On Monday, the Second District affirmed a trial court’s denial of a motion to compel arbitration. Barsegian v. Kessler & Kessler, et al., No. B237044, __ Cal.App.4th __ (2d Dist. Apr. 15, 2013). Some defendants moved to compel arbitration, but the remaining defendants did not. Slip Op. at 2. The trial court denied on the grounds of waiver and the possibility of inconsistent rulings.
Moving defendants sought a reversal, arguing that plaintiff’s complaint alleged that all defendants are agents of one another, and that allegation is a binding judicial admission that gives the non-moving defendants the right to enforce the arbitration agreement. They argued that the non-moving defendants were therefore not “third parties” to the arbitration agreement, within the meaning of C.C.P. section 1281.2(c), which provides that:
A party to the arbitration agreement is also a party to a pending court action or special proceeding with a third party, arising out of the same transaction or series of related transactions and there is a possibility of conflicting rulings on a common issue of law or fact.
Id. (emphasis supplied). The court noted that:
[N]ot every factual allegation in a complaint automatically constitutes a judicial admission. Otherwise, a plaintiff would conclusively establish the facts of the case by merely alleging them, and there would never be any disputed facts to be tried. Rather, a judicial admission is ordinarily a factual allegation by one party that is admitted by the opposing party. The factual allegation is removed from the issues in the litigation because the parties agree as to its truth. Thus, facts to which adverse parties stipulate are judicially admitted. (See, e.g., In re Marriage of Hahn (1990) 224 Cal.App.3d 1236, 1238-1239.) Similarly, in discovery when a party propounds requests for admission, any facts admitted by the responding party constitute judicial admissions. (See, e.g., Wilcox v. Birtwhistle (1999) 21 Cal.4th 973, 978-979; Code Civ. Proc., § 2033.410.) And when an answer admits certain factual allegations contained in a complaint or cross-complaint, those facts are likewise judicially admitted.2 (See, e.g., Valerio, supra, 103 Cal.App.4th at p. 1271.) A judicial admission is therefore conclusive both as to the admitting party and as to that party’s opponent. (4 Witkin, Cal. Procedure (5th ed. 2008) Pleading, § 454, p. 587.) Thus, if a factual allegation is treated as a judicial admission, then neither party may attempt to contradict it—the admitted fact is effectively conceded by both sides.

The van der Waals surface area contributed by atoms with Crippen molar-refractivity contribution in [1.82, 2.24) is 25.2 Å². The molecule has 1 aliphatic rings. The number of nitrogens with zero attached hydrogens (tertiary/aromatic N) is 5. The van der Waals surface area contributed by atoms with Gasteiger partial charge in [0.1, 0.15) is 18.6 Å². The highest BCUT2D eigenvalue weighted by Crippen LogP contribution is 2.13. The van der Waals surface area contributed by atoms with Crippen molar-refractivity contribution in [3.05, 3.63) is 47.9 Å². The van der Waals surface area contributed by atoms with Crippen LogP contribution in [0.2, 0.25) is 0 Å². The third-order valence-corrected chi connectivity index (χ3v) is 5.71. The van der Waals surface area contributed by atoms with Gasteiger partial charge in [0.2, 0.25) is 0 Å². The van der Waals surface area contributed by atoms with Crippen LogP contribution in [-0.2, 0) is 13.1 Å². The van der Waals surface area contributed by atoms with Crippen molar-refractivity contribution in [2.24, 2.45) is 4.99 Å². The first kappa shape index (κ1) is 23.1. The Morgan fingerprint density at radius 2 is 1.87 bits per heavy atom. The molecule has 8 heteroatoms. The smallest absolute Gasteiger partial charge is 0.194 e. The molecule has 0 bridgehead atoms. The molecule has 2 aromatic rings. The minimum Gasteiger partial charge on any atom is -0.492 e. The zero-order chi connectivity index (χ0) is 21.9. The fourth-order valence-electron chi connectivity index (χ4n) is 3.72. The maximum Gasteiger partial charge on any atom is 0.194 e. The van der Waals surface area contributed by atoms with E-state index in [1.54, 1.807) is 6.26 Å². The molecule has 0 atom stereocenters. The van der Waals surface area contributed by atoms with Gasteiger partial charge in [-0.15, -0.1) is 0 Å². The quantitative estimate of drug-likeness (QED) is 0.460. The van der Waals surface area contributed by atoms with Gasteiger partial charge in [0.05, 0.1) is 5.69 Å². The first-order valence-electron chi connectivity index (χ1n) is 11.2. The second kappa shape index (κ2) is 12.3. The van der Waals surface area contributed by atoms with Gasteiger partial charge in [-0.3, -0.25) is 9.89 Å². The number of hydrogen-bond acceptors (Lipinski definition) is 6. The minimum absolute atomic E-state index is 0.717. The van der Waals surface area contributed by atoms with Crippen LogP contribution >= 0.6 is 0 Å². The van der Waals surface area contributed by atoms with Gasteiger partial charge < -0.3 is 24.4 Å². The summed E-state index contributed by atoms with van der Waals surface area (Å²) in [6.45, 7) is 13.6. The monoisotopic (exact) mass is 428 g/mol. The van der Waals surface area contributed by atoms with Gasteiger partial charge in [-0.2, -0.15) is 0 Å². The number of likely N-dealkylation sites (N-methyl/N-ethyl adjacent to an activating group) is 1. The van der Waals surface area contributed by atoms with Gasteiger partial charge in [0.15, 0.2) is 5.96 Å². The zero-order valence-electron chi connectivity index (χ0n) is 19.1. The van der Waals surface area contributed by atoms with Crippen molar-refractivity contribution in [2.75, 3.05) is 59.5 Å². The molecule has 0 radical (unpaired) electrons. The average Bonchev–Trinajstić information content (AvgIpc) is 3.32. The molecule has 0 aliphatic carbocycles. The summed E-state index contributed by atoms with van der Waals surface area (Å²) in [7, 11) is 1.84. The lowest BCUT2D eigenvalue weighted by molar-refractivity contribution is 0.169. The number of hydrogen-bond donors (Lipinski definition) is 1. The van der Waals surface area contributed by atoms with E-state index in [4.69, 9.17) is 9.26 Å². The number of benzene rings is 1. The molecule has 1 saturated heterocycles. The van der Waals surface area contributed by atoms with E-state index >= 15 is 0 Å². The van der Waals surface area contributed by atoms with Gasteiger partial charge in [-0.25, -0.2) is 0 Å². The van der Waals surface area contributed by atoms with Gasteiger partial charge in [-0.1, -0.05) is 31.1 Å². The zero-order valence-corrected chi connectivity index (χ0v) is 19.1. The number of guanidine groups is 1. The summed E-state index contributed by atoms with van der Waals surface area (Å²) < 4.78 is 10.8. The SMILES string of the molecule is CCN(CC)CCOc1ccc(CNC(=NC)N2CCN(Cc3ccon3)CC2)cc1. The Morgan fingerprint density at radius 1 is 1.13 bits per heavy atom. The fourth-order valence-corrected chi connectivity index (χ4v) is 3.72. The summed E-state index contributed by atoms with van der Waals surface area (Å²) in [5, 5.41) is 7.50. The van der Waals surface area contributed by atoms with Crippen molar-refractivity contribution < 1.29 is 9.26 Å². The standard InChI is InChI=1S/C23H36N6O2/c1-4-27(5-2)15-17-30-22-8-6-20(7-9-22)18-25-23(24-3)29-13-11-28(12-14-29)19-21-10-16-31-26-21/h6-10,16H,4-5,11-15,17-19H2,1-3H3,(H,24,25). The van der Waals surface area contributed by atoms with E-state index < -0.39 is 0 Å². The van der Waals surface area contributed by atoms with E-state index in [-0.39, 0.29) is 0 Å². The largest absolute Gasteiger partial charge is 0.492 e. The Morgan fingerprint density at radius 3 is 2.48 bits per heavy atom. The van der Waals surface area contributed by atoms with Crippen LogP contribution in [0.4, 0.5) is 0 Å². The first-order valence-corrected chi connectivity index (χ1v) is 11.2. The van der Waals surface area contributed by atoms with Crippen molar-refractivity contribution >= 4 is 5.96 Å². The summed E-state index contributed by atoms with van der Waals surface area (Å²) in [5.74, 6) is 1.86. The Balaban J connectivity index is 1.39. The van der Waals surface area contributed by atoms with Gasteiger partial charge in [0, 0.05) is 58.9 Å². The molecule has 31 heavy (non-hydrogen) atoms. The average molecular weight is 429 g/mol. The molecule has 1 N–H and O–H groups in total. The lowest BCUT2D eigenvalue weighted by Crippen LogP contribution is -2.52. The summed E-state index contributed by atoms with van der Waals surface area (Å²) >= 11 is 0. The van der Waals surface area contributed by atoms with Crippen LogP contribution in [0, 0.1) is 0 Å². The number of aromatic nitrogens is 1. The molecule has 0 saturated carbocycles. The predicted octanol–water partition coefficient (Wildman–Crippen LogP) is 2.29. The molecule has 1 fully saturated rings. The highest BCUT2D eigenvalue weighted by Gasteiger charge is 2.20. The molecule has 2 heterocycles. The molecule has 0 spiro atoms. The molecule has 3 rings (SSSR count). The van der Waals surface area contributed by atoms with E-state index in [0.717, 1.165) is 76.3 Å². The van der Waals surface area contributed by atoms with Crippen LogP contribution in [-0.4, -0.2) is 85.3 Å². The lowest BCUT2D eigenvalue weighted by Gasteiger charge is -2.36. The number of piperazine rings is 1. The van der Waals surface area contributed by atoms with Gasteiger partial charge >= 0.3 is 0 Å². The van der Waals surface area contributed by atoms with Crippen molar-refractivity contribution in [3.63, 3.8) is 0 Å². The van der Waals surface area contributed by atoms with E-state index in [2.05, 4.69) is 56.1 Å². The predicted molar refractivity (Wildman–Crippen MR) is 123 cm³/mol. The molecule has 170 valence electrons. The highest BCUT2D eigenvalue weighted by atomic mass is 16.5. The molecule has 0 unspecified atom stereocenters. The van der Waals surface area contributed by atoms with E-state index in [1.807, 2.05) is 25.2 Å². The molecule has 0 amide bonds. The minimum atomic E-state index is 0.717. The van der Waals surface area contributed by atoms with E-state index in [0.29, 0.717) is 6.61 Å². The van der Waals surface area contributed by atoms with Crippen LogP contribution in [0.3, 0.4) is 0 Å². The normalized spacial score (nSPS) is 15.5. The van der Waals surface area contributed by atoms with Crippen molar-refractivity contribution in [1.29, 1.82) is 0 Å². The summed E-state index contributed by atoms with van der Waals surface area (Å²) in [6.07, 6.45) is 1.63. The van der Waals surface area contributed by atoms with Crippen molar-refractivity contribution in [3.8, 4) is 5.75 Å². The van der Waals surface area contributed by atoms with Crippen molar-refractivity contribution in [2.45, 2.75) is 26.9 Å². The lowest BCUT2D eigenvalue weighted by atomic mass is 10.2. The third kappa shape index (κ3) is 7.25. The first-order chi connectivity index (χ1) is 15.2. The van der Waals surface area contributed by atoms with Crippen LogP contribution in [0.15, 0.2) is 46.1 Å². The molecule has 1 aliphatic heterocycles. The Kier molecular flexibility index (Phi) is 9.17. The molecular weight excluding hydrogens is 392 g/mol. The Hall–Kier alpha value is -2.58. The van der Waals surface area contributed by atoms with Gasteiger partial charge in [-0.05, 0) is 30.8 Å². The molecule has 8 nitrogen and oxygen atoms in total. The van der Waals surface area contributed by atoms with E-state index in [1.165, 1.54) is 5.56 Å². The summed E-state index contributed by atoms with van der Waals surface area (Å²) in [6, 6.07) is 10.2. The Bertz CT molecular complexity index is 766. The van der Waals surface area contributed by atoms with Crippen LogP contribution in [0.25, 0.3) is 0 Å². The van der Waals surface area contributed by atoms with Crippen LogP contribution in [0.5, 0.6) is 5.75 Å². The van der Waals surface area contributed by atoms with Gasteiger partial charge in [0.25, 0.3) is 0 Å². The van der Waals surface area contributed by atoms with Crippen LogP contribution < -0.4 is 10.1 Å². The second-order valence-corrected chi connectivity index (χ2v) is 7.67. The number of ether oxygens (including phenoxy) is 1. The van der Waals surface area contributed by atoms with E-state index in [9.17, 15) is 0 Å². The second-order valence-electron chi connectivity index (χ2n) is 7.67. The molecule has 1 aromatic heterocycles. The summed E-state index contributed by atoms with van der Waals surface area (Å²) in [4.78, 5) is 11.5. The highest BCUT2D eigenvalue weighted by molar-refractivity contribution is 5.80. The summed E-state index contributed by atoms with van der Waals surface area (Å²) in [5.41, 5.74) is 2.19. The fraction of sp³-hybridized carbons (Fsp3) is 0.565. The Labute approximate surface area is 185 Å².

Here, the moving defendants sought to reserve the right to argue at arbitration that the allegation of mutual agency was false, and thus it was not conceded by both sides.
Although the Kessler defendants frame their argument using the term “judicial admission” and rely on case law concerning judicial admissions, their counsel confirmed at oral argument that they do not in fact wish to treat Barsegian‟s allegation of mutual agency as a judicial admission, because the Kessler defendants do wish to be able to contest the truth of that allegation, either in court or before an arbitrator. That is, the Kessler defendants wish to hold Barsegian to the mutual agency allegation only for purposes of the motion to compel arbitration, but, should they succeed in compelling arbitration on the basis of that allegation, they wish to retain the right to prove to the arbitrator that the allegation is false. That is not how judicial admissions operate.